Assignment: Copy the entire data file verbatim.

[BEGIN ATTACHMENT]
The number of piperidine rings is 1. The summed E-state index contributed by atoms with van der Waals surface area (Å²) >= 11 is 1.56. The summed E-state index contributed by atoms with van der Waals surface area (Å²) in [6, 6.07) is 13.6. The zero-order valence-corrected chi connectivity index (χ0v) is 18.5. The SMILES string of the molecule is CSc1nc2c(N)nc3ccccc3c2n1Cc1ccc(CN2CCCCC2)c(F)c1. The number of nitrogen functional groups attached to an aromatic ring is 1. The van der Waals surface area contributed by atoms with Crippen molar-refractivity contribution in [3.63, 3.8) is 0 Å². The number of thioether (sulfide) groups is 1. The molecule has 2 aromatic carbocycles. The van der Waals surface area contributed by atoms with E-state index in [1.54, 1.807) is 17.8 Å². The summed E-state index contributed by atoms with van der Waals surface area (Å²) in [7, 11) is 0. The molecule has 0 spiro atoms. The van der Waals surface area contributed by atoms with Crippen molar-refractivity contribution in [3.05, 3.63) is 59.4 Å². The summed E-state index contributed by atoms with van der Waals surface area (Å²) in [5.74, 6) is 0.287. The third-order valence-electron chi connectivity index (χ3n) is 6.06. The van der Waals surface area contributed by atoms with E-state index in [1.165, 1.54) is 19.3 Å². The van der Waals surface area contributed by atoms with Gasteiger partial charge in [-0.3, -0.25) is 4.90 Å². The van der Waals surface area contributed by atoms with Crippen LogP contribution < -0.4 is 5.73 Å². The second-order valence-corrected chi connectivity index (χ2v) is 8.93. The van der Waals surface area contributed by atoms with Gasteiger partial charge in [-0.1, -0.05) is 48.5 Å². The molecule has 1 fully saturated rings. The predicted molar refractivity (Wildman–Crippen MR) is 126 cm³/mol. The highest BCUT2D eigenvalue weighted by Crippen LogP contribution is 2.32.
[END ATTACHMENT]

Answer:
The number of piperidine rings is 1. The summed E-state index contributed by atoms with van der Waals surface area (Å²) >= 11 is 1.56. The summed E-state index contributed by atoms with van der Waals surface area (Å²) in [6, 6.07) is 13.6. The zero-order valence-corrected chi connectivity index (χ0v) is 18.5. The SMILES string of the molecule is CSc1nc2c(N)nc3ccccc3c2n1Cc1ccc(CN2CCCCC2)c(F)c1. The number of nitrogen functional groups attached to an aromatic ring is 1. The van der Waals surface area contributed by atoms with Crippen molar-refractivity contribution in [3.63, 3.8) is 0 Å². The number of thioether (sulfide) groups is 1. The molecule has 2 aromatic carbocycles. The van der Waals surface area contributed by atoms with E-state index in [1.54, 1.807) is 17.8 Å². The summed E-state index contributed by atoms with van der Waals surface area (Å²) in [7, 11) is 0. The molecule has 0 spiro atoms. The van der Waals surface area contributed by atoms with Crippen molar-refractivity contribution in [3.05, 3.63) is 59.4 Å². The summed E-state index contributed by atoms with van der Waals surface area (Å²) in [5.74, 6) is 0.287. The third-order valence-electron chi connectivity index (χ3n) is 6.06. The van der Waals surface area contributed by atoms with E-state index in [1.165, 1.54) is 19.3 Å². The van der Waals surface area contributed by atoms with Gasteiger partial charge in [-0.3, -0.25) is 4.90 Å². The van der Waals surface area contributed by atoms with Crippen LogP contribution < -0.4 is 5.73 Å². The second-order valence-corrected chi connectivity index (χ2v) is 8.93. The van der Waals surface area contributed by atoms with Gasteiger partial charge in [-0.1, -0.05) is 48.5 Å². The molecule has 1 fully saturated rings. The predicted molar refractivity (Wildman–Crippen MR) is 126 cm³/mol. The highest BCUT2D eigenvalue weighted by Crippen LogP contribution is 2.32.